I accept it could be a case that I don't agree with their moral position. If so, my bad.

In terms of writing critiques, I really like you writing style. It flows really elegantly, and the actual structure of the chapter and its arc is excellent. I definitely want to keep on reading, that is for sure.

I do think at times it hits a few cliches, but they don't damage the story. It is very readable and engrossing for the most part.

Definitely keep up the writing, this is really good for the most part,



Author's Response: Hi Elderflowers!

Sorry I took so long to reply, I've been out for a while. Also, quick warning, whenever I used any sort of punctuation mark in this response a weird bunch of different A's appear. Be warned!

Firstly, thank you for all the suggestions, they aテδづつ决e all extremely helpful!

In regards to the ww2 part, I had it in my head while writing that the ministry of magic and muggle minister have some agreement/treaty kind of thing set in stone that operations like these must be declared, but I forgot to mention this in the chapter. I'テδづつ冤l definitely sort that out in chapter 2!

And yeah, it was probably too soon to put the last line in. I just figured that it fit in better here rather than later on, as there really wouldn'テδづつ冲 be much need or occasion for the line later on, so rather than just scrap the line altogether, I threw it in at the end, because I really wanted the line to be in the story somewhere.

As for Lyons and the chess game, I probably didn't explain that part properly, but she definitely hasn't been dismissed. I'll clear that up in the next chapter for sure.

As for the differences between the Ministry of Magic I'テδづつ况e described, and the Ministry of Magic in the books, this was intentional, as it actually plays a huge part in the plot. It ties in with the first line where Alastor "テδづつ彿mmediately decided he didnテδεつεδづつ「テδεつづδづつテδεつづδづつ冲 like it."テδづつ The Auror Department needing an exact amount of people to take the test, all the self-righteous and pretentious people in the Ministry, and Alastor's pondering over why the Auror Department isn't achieving anything, it all comes together to form a Ministry that Alastor doesn'テδづつ冲 like in the slightest, and so as the story progresses this will continuously be stressed until a very significant part of the plot is reached.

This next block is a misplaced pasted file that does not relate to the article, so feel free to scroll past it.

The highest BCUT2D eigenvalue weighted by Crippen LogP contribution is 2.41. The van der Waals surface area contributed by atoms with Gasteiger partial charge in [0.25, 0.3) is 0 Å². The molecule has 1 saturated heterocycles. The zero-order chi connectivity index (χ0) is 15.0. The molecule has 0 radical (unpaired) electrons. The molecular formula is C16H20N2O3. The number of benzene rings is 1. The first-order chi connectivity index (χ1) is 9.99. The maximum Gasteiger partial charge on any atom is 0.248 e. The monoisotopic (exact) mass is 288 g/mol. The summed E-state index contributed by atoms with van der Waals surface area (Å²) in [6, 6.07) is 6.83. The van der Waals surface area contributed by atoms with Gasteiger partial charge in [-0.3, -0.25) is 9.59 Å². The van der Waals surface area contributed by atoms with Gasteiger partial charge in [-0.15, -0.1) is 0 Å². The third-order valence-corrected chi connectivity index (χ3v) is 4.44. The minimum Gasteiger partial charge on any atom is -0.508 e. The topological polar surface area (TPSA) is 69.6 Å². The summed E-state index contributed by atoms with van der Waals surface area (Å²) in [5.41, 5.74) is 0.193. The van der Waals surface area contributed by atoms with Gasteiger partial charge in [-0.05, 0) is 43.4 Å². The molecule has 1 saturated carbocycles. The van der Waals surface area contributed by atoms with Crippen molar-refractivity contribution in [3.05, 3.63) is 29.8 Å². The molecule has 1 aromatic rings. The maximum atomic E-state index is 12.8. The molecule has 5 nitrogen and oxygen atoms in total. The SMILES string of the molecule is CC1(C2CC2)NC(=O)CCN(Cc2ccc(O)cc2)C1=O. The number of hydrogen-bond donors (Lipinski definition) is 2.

Thanks for all the critique; it was helpful, informative, and reassuring at the same time!


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Review #2, by velajune Chapter One

10th January 2016:
Hi Nico,

First off, your summary, I thought needed a bit more punch. I知 commenting about the summary because it is part of the story. I did love the last two lines except, 鉄omeone like talented 18 years old, fresh out of Hogwarts, Alastor Moody is an incomplete sentence. It is nice alone, so I would just add a main clause. For example, you can use, 典hat someone is talented 18 year old, fresh out of Howarts, Alastor Moody. The main clause is 典hat someone is talented 18 year old Alastor Moody. With your previous sentence, simply starting with 都omeone doesn稚 attach the idea anywhere. It痴 just a collection of floating words, if you will. Using 鍍hat immediately refers to the sentence before it.

Everything in the story was easy to understand and I found no grammar issues that stuck out to me. Unfortunately though, I did find the delivery of the story to be a bit boring. Everything seemed very straightforward sort of like: Alastor did this. Then he did that. Some variety would really help the story pop because you did everything else pretty well. And I like the idea and your choice of main character. Adding variety will also help you build Alastor痴 character without being straightforward by saying Alastor is brilliant. He is amazing.

It was only a tough read because of that issue. So, try varieties in your delivery/ sentence structures and possibly verbs. I would love to reread this again if you make any changes because there痴 great potential!!!


Author's Response: Hi!

I hadn't realized there was a grammatical error in the summary, but I do notice it now that you pointed it out, so I fixed that right away!

I did feel that the chapter was somewhat lackluster, but I couldn't quite put my finger on it. Adding more variety to the word choices in the chapter sounds like a great idea, so I'll get right onto that! Reading back on it, I really see what you mean about how monotonous the delivery can get, so that's a great help.

Thanks for the review, it was really helpful!